For the last four years of her long life, this upstairs room and this magnificent sea view belonged to Mrs Lock. Mrs Lock never fully understood why she was living here and I’m not certain she knew who she was either. She had thick, strong legs and was prone to delightful auditory hallucinations, including pealing church bells, heavenly choirs and gentle rain. ‘Is it raining?’ she would ask with incredulity on clear days. After a long, hard-working life, Mrs Lock could never accept that she no longer had responsibilities. ‘Any duties?’ she’d enquire anxiously a dozen times a day. Evenings, I might glimpse her through her open door in her nighty, praying on her knees like a child. The room is unoccupied now, the furniture gone. I stood in here yesterday to watch the sunset and remembered her.
And this room next door, facing sea and farmland, was where Miss Freda Busby spent the last five of her 104 years. During the Great War two soldiers were billeted at her family home in High Wycombe. She fell in love with one, her sister Olive the other. Both soldiers wrote regularly, both were killed. Olive and Freda never married. They lived together, a pair of cultured spinsters whose only love interest was a crush on the Australian cricketer Sir Donald ‘the Don’ Bradman. Freda was a physically small person with big hair and a masculine face. For the last six months of her life I used to sleep with her. If she wanted to get up in the night to sit on the commode I would help her with her balance and her knickers. She enjoyed a good sunset as much as anyone I’ve known, though she wasn’t exhibitionist about it, watching rather with silent reverence. On Christmas Day I would haul her over my shoulder and carry her downstairs in time for the Queen’s speech. It was always a great event in the residents’ year as I bore her in.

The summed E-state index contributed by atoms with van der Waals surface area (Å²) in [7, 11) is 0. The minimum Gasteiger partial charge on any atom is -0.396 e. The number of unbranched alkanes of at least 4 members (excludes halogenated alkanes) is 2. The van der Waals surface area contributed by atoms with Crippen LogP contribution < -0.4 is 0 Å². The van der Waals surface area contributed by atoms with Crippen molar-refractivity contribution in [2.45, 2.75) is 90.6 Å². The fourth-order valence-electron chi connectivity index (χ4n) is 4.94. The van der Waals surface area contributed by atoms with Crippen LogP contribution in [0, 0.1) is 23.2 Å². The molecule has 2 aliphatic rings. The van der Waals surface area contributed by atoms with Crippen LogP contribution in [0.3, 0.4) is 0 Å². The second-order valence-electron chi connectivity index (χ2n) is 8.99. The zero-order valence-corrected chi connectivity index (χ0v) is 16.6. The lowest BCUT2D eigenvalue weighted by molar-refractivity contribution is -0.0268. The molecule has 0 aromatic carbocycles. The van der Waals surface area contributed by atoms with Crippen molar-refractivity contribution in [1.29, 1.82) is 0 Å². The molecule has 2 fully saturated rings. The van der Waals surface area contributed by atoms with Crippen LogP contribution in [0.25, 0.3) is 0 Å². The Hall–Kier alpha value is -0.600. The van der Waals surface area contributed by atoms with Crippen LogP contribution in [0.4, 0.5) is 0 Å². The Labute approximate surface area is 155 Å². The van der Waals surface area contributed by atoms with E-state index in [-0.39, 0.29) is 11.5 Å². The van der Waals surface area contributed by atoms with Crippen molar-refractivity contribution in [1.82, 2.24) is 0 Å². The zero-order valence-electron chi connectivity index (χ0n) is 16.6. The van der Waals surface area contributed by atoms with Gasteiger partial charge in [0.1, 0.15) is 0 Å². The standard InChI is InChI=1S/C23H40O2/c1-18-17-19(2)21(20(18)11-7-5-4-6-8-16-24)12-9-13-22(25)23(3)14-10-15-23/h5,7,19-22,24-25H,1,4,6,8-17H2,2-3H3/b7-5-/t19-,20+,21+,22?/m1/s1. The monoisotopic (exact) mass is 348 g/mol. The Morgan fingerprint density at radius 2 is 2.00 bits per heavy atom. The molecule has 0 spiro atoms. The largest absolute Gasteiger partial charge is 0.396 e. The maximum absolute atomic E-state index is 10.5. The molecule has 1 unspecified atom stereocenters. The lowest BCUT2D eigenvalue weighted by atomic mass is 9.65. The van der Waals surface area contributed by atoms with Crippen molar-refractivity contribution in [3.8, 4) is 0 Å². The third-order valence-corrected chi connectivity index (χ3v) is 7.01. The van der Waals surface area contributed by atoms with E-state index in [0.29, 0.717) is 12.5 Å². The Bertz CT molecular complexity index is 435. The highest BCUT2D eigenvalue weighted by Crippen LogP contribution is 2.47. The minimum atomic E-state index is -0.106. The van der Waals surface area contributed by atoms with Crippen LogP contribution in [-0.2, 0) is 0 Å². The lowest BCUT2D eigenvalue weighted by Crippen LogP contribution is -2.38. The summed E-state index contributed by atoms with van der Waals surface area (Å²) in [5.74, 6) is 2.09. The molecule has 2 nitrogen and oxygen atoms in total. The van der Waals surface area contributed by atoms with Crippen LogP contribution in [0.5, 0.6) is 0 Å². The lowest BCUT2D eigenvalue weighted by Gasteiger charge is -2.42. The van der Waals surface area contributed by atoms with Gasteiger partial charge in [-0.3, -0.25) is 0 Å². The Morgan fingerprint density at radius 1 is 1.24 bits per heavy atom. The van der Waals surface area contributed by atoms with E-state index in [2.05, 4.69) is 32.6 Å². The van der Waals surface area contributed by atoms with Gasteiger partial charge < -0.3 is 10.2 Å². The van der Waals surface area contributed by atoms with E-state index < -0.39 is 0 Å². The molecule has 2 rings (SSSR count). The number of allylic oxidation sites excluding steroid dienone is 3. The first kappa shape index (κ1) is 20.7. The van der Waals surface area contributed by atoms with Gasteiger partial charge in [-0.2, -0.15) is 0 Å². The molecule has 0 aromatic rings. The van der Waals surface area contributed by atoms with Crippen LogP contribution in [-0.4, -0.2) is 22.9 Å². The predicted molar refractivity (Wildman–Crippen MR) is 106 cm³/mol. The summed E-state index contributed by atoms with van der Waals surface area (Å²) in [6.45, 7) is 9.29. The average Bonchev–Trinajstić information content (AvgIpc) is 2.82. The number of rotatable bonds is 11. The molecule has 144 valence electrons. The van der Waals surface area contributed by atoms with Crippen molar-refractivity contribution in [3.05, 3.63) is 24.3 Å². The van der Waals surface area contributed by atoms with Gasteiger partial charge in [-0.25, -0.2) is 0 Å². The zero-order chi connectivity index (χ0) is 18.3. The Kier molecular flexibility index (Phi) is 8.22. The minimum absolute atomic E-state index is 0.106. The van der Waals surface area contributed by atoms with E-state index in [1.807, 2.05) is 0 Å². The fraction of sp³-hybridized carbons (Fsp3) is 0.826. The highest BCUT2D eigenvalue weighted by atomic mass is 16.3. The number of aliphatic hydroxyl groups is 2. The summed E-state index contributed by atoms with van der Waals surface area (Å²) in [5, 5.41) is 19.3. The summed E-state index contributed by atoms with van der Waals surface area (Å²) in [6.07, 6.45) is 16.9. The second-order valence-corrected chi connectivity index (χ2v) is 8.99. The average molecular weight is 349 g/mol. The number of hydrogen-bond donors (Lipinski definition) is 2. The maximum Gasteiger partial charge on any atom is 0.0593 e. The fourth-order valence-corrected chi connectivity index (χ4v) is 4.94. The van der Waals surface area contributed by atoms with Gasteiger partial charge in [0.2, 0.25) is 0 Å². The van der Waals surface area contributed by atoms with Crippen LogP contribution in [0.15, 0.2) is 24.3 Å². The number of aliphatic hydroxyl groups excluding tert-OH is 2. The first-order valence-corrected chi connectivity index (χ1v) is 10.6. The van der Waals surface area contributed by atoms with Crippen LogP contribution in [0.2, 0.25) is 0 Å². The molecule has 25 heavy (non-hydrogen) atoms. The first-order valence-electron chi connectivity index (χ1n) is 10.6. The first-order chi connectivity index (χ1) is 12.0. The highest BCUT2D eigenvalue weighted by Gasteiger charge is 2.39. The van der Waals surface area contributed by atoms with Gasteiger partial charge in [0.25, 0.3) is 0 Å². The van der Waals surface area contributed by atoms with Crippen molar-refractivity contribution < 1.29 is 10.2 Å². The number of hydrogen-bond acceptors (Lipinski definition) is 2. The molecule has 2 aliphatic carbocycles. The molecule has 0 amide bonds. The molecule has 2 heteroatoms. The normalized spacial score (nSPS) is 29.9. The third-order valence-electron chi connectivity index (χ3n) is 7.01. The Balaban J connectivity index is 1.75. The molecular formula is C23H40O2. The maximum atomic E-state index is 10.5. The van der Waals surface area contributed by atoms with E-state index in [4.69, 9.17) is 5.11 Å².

And this room along here — my goodness — was the Commander’s. Commander Jim Eliot was an officer and a gentleman, the first I had met, I think, and he had taken part in the battle of Jutland. I used to take him up a cup of tea in the morning and his mug of cocoa in the evening and stay for a ritual chat, for which he was always terribly, though inarticulately grateful. One morning I brought news with his morning tea. ‘Commander,’ I said. ‘We’re at war. We’re at war with Argentina.’ The Commander, a big man, even in his nineties, rubbed his hands together over his crotch and gave a high-pitched giggle, like a schoolgirl. ‘What a nuisance!’ he said. The Commander definitely didn’t know who he was or where, but he couldn’t be anything other than humorously cheerful about it. Clouds were a continual source of wonder and astonishment to him. ‘Most extraordinary,’ he’d say, pointing his walking stick at a passing unremarkable cloud. He was a gallant old gentleman and a big hit with our ladies. He stumbled headfirst into the fire one Christmas, to no real ill effect. And once I found him seated in Gwen Clarke MBE’s room, watching her do an old-fashioned command-performance striptease. I never come in here now unless passing through to the walled garden at the back.
And this downstairs west-facing room is where my mother sat for the last two years before she died. My books were in here on eight long shelves covering a wall. She called this room the ‘snug’. She certainly deserved a rest after running the house singlehandedly as a residential home for 20 years. And before that, this room was where my Uncle Jack spent his last few years. He was a great man for the whisky bottle, was my Uncle Jack, though he wouldn’t be allowed it until the afternoon. Quite often, of an evening, scarlet in the face, he’d come stumbling out in a rage to hurl abuse at whoever he could find. ‘You all think me a damned fool, don’t you?’ he’d say. ‘Well, let me tell you: I’m not!’ Then he would say very humbly, because he didn’t know where he was either: ‘Where do I go now?’ ‘Back in your room, Uncle.’ ‘And where the hell is that?’
And before Uncle Jack it was old Mrs Rye’s room. Mrs Rye had everything wrong with her imaginable and was held together with metal pins, but she made light of it and always gave thoughtful Christmas presents. They were a different breed, that generation. The bookshelves are bare now, and the room is strewn with filled and half-filled packing boxes, and the framed photos my mother kept are all gone, though her glasses and National Trust address book are still on the little table beside her chair.
You might disagree with half of it, but you’ll enjoy reading all of it. Try your first 10 weeks for just $10